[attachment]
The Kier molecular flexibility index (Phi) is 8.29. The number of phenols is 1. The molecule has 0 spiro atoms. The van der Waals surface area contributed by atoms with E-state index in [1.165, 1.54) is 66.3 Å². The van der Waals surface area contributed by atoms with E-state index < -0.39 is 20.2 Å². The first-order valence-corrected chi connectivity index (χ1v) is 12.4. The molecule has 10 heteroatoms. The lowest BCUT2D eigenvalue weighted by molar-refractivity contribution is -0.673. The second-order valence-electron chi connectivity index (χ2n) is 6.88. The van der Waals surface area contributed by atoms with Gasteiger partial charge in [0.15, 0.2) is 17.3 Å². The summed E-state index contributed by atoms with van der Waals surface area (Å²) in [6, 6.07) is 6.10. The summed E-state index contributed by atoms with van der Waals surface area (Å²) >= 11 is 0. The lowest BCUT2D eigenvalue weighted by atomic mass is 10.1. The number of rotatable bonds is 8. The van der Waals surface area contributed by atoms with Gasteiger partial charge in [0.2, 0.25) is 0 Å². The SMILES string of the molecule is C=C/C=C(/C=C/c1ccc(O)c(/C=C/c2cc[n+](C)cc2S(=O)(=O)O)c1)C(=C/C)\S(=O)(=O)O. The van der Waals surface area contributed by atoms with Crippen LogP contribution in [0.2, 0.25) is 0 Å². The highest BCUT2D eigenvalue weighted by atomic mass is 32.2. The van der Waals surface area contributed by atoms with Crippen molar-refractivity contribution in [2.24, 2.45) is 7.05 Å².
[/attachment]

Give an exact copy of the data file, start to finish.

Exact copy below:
The Kier molecular flexibility index (Phi) is 8.29. The number of phenols is 1. The molecule has 0 spiro atoms. The van der Waals surface area contributed by atoms with E-state index in [1.165, 1.54) is 66.3 Å². The van der Waals surface area contributed by atoms with E-state index < -0.39 is 20.2 Å². The first-order valence-corrected chi connectivity index (χ1v) is 12.4. The molecule has 10 heteroatoms. The lowest BCUT2D eigenvalue weighted by molar-refractivity contribution is -0.673. The second-order valence-electron chi connectivity index (χ2n) is 6.88. The van der Waals surface area contributed by atoms with Gasteiger partial charge in [0.15, 0.2) is 17.3 Å². The summed E-state index contributed by atoms with van der Waals surface area (Å²) in [6, 6.07) is 6.10. The summed E-state index contributed by atoms with van der Waals surface area (Å²) >= 11 is 0. The lowest BCUT2D eigenvalue weighted by atomic mass is 10.1. The number of rotatable bonds is 8. The van der Waals surface area contributed by atoms with Gasteiger partial charge in [0.2, 0.25) is 0 Å². The SMILES string of the molecule is C=C/C=C(/C=C/c1ccc(O)c(/C=C/c2cc[n+](C)cc2S(=O)(=O)O)c1)C(=C/C)\S(=O)(=O)O. The van der Waals surface area contributed by atoms with Crippen LogP contribution in [0.2, 0.25) is 0 Å². The highest BCUT2D eigenvalue weighted by atomic mass is 32.2. The van der Waals surface area contributed by atoms with Crippen molar-refractivity contribution in [2.24, 2.45) is 7.05 Å².